Tuesday, February 19, 2013

Drug Dog Sniff Gives Probable Cause Says Court

Drug Sniffing K-9 "Aldo" Victorious At U.S. Supreme Court

TALLAHASSEE, FL. -- The United State Supreme Court today ruled in favor of the State of Florida in Florida v. Clayton Harris, deciding that police dog Aldo’s sniff constituted probable cause for Liberty County K-9 Officer William Wheetley to search Clayton’s Harris’s vehicle for illegal drugs.

The Court’s decision is important to law enforcement officers throughout the nation because it clarifies the legal standards governing their reliance on drug detection dogs, a common law enforcement practice.

The Supreme Court unanimously reversed the Florida Supreme Court’s judgment and declared, “Because training records established Aldo’s reliability in detecting drugs and Harris failed to undermine that showing, we agree with the trial court that Wheetley had probable cause to search Harris’s truck.”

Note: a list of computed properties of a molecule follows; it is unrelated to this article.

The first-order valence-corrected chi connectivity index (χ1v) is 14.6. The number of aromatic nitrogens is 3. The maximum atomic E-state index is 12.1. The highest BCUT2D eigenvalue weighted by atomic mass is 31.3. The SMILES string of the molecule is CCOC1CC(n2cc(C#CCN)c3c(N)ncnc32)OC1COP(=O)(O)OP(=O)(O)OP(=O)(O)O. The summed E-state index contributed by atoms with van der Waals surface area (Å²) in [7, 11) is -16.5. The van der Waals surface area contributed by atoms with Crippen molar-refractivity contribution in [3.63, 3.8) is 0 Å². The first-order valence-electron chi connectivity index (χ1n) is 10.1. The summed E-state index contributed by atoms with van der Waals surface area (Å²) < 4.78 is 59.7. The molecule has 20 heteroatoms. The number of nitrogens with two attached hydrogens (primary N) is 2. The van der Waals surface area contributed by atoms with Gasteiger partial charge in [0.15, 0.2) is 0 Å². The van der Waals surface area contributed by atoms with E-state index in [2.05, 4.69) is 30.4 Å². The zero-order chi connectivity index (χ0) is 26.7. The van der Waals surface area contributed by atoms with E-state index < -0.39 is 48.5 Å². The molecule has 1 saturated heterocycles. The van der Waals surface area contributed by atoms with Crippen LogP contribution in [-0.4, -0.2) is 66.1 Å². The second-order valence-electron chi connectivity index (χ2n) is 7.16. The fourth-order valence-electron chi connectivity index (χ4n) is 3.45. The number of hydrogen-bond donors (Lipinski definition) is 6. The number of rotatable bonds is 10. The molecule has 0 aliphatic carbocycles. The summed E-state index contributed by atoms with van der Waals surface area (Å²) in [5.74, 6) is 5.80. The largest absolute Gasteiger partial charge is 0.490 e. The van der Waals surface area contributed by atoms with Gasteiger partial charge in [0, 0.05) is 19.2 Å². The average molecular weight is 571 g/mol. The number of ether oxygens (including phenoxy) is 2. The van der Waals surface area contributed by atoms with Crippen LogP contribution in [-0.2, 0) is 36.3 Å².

“This victory is paramount to preserving our law enforcement officers’ ability to use police dog alerts to locate illegal drugs and arrest those who possess them," stated Florida Attorney General Pam Bondi. "The Supreme Court correctly held that a police dog’s reliability is determined through a common-sense evaluation of the relevant circumstances, rather than through a rigid set of judge-created requirements."

To view the Supreme Court's opinion: 

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